From Pitt to Peel: Conservative Politics in the Age of Reform - International Library of Political Studies v. 49 (Paperback)Dr. Richard A. Gaunt
Paperback Published: 30/05/2017
- Coming soon
The age of Tory reform, especially the period following the Napoleonic wars, is pivotal in British political history. Following the savage repression of radical and popular protest culminating in the 'Peterloo massacre' of 1819, the Tory party turned decisively towards modern 'one-nation' conservatism later set out by Sir Robert Peel in his 'Tamworth Manifesto'. A radical swing from blind defence of the existing order to moderate, practical reform affected most areas of policy and proceeded apace throughout the 1820s. In step with industrial and commercial progress, railway and canal expansion, came a flowering of economics, supported by banking reform. There was also ground-breaking reform of the law and legal system, persistent struggles over the reform of the Corn Laws and, in religion, the established church's eventual acceptance of Catholic Emancipation. In foreign policy, Castlereagh's Congress System was replaced by the masterful Canning's policy of supporting liberal regimes in Latin America - an early exercise in British 'informal empire'. The Conservative government left office before the great Reform Act of 1832 but conservative modernisation continued under Peel's shadow, culminating in Corn Law repeal in 1846. This is an essential textbook for all students of nineteenth-century British political history, the Conservative Party and modern Conservatism, and includes themes of striking contemporary relevance.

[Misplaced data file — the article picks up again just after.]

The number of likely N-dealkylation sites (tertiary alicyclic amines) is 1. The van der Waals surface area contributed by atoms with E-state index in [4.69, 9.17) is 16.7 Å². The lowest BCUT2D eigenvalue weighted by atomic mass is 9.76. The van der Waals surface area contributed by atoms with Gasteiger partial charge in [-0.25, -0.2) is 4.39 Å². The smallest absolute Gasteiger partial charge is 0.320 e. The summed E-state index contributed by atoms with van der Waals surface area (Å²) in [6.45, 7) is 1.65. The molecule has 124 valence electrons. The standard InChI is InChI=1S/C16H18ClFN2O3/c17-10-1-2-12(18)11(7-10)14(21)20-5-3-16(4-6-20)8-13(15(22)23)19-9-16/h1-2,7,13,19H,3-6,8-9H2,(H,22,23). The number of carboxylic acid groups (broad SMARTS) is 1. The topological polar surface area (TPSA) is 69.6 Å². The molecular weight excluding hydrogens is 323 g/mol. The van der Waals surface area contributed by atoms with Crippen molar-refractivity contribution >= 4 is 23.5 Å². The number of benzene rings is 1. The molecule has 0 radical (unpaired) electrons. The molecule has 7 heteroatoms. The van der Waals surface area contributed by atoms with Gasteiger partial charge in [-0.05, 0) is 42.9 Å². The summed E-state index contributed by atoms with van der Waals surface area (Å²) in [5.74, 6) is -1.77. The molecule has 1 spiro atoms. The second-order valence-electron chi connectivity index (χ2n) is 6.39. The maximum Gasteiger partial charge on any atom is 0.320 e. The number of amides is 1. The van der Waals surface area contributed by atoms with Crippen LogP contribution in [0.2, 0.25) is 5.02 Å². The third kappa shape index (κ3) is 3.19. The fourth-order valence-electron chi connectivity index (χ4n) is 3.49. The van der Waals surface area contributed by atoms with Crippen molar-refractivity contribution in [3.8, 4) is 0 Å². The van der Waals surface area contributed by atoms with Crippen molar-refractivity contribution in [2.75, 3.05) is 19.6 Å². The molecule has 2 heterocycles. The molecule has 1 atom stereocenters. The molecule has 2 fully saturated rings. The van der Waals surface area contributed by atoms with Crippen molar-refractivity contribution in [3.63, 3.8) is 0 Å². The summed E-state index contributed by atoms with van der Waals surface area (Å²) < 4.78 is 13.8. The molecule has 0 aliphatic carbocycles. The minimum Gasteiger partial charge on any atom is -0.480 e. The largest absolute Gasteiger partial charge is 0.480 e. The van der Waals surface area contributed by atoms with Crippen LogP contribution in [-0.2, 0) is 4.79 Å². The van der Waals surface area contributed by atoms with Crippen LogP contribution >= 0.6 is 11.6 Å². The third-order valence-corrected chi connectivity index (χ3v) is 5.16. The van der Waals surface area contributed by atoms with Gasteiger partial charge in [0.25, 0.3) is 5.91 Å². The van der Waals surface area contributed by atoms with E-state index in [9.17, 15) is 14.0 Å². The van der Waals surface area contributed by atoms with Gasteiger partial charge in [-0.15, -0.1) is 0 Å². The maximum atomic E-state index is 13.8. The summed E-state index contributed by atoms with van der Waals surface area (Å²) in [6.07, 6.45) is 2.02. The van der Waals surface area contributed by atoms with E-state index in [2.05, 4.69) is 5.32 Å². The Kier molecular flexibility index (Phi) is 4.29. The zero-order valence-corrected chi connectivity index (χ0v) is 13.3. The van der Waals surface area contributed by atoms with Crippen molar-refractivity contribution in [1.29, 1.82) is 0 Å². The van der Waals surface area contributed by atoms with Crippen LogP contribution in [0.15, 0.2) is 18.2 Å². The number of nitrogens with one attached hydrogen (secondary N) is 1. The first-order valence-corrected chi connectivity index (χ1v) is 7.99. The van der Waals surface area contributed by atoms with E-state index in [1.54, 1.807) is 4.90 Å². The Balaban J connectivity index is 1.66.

Publisher: I.B.Tauris & Co Ltd